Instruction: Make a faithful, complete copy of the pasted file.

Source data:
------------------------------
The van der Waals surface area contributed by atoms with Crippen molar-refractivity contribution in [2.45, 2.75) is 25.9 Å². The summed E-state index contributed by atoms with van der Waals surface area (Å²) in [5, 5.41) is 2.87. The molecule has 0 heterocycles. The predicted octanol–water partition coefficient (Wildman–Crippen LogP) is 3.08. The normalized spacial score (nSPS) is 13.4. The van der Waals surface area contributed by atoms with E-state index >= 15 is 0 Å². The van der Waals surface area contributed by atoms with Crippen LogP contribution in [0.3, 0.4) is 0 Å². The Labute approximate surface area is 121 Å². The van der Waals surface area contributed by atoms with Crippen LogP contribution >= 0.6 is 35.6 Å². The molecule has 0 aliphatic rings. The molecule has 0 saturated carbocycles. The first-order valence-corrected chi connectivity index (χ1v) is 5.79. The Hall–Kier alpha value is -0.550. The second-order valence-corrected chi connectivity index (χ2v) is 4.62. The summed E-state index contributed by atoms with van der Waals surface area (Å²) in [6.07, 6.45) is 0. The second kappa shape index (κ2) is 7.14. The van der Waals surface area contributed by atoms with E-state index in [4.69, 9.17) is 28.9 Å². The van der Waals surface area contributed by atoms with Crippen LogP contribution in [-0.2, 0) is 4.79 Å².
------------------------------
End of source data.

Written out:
The van der Waals surface area contributed by atoms with Crippen molar-refractivity contribution in [2.45, 2.75) is 25.9 Å². The summed E-state index contributed by atoms with van der Waals surface area (Å²) in [5, 5.41) is 2.87. The molecule has 0 heterocycles. The predicted octanol–water partition coefficient (Wildman–Crippen LogP) is 3.08. The normalized spacial score (nSPS) is 13.4. The van der Waals surface area contributed by atoms with E-state index >= 15 is 0 Å². The van der Waals surface area contributed by atoms with Crippen LogP contribution in [0.3, 0.4) is 0 Å². The Labute approximate surface area is 121 Å². The van der Waals surface area contributed by atoms with Crippen LogP contribution >= 0.6 is 35.6 Å². The molecule has 0 aliphatic rings. The molecule has 0 saturated carbocycles. The first-order valence-corrected chi connectivity index (χ1v) is 5.79. The Hall–Kier alpha value is -0.550. The second-order valence-corrected chi connectivity index (χ2v) is 4.62. The summed E-state index contributed by atoms with van der Waals surface area (Å²) in [6.07, 6.45) is 0. The second kappa shape index (κ2) is 7.14. The van der Waals surface area contributed by atoms with E-state index in [4.69, 9.17) is 28.9 Å². The van der Waals surface area contributed by atoms with Crippen LogP contribution in [-0.2, 0) is 4.79 Å².